Stay tuned for some easy outdoor décor and DIY projects next week 😉
Hi Jenna! Question about this sprayer: how’s the overspray? Would it be possible to use indoors for spraying inside cabinets?
Love everything you do!
Jenna Sue says
Hey Paula! We’ve used it indoors once to spray a wall, and taped off the entire area with plastic sheets. It’s definitely doable but the paint particles will coat everything in the room if the spray area isn’t entirely closed off (pretty easy to wipe up though afterwards!)
Jennifer Laura Living says
Just bookmarked this page, such great info!!
Jenna Sue says
Thanks Jennifer, I’m so glad you found it helpful!
I am sooo glad you made this blog post!! I started hand painting my windows with the same paint (same color too!) but really want to spray them. I am hesitant though because I’ve had trouble spraying BM Aura paint without thinning. I’ll have to give it a try now! Thanks you!!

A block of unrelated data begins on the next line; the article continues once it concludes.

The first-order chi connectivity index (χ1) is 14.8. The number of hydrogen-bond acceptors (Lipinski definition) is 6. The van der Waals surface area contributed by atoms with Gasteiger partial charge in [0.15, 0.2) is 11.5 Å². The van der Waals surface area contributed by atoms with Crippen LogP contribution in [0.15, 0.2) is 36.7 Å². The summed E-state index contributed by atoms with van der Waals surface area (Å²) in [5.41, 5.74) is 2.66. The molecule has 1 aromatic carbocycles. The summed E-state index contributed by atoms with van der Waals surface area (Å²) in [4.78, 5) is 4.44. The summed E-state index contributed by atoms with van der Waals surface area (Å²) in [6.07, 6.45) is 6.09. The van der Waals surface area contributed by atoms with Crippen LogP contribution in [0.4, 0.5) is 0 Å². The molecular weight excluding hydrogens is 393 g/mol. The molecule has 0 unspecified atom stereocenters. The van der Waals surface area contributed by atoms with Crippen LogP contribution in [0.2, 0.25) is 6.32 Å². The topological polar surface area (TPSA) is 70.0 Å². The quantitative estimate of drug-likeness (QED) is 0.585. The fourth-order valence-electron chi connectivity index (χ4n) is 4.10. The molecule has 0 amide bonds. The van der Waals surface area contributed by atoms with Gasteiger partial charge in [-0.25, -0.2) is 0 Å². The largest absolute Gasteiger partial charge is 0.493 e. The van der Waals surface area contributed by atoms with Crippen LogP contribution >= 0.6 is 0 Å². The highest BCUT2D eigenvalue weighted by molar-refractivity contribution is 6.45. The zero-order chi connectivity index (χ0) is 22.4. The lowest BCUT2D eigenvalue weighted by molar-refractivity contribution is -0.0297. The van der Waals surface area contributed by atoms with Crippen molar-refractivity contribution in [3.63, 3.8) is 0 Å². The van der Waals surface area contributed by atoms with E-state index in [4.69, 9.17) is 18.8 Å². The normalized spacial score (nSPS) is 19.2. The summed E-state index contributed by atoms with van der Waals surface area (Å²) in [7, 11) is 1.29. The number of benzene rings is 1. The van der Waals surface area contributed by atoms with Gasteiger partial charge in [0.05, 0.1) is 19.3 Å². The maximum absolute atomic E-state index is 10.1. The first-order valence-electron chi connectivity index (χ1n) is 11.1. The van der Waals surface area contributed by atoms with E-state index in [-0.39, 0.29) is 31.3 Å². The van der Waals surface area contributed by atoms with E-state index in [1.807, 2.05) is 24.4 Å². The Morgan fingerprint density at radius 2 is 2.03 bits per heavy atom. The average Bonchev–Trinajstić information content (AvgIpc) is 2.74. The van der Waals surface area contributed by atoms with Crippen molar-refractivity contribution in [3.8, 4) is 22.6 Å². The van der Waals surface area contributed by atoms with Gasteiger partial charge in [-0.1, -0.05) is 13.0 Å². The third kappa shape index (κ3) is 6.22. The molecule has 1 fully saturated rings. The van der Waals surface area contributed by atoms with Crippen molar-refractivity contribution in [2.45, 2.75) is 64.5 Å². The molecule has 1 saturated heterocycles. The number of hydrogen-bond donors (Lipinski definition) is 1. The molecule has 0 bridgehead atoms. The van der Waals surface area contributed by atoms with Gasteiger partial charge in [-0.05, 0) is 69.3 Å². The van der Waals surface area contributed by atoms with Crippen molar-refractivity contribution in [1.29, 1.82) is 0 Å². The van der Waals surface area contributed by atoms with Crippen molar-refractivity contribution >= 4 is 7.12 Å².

Beautiful job and love all things of the closet design you guys did. I have used floetrol as an additive many times with wall paint, as in bottles and bottles of it. It will change the paint color lighter in my experience depending on the paint to floetrol ratios and makes the paint much more slippery in feel to work with. Never used it to paint cabinets or trim so I can’t speak on that. With walls it definitely adds open time to working and leaves no roller marks. When doing wall paint treatments and design it helps your work time. Back in the day before premade paint glazes it is what I was taught to use to make a paint glaze. I am going to be roller painting dark navy and dark turquoise paint colors to small furniture pieces soon and will try adding floetrol to paint to see if it help eliminate the roller marks that even the best rollers can’t avoid. With the BM paint you sprayed I would be nervous to add floetrol. I would be afraid it would alter the paints settling properties and I think leaving it out was a good idea. It would help with the sprayer clogging but not worth it altering your paint qualities. You and your hubby do such wonderful work, great job!